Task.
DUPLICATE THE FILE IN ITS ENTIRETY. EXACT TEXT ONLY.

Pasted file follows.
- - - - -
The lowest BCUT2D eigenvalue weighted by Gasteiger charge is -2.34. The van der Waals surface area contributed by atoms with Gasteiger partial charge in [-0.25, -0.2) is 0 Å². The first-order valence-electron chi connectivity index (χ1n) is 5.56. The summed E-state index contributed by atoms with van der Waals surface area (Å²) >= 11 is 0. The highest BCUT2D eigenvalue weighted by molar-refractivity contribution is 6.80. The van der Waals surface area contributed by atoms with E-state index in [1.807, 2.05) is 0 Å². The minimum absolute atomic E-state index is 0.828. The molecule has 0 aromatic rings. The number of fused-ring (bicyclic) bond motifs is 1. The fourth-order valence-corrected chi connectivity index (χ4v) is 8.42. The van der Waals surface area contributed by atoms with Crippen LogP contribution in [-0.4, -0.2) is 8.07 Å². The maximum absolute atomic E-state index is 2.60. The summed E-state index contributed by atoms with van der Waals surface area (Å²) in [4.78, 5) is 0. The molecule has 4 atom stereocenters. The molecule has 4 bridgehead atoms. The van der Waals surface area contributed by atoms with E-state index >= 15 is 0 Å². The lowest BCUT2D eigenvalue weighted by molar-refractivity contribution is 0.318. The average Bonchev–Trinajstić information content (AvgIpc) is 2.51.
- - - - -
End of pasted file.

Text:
The lowest BCUT2D eigenvalue weighted by Gasteiger charge is -2.34. The van der Waals surface area contributed by atoms with Gasteiger partial charge in [-0.25, -0.2) is 0 Å². The first-order valence-electron chi connectivity index (χ1n) is 5.56. The summed E-state index contributed by atoms with van der Waals surface area (Å²) >= 11 is 0. The highest BCUT2D eigenvalue weighted by molar-refractivity contribution is 6.80. The van der Waals surface area contributed by atoms with E-state index in [1.807, 2.05) is 0 Å². The minimum absolute atomic E-state index is 0.828. The molecule has 0 aromatic rings. The number of fused-ring (bicyclic) bond motifs is 1. The fourth-order valence-corrected chi connectivity index (χ4v) is 8.42. The van der Waals surface area contributed by atoms with Crippen LogP contribution in [-0.4, -0.2) is 8.07 Å². The maximum absolute atomic E-state index is 2.60. The summed E-state index contributed by atoms with van der Waals surface area (Å²) in [4.78, 5) is 0. The molecule has 4 atom stereocenters. The molecule has 4 bridgehead atoms. The van der Waals surface area contributed by atoms with E-state index >= 15 is 0 Å². The lowest BCUT2D eigenvalue weighted by molar-refractivity contribution is 0.318. The average Bonchev–Trinajstić information content (AvgIpc) is 2.51.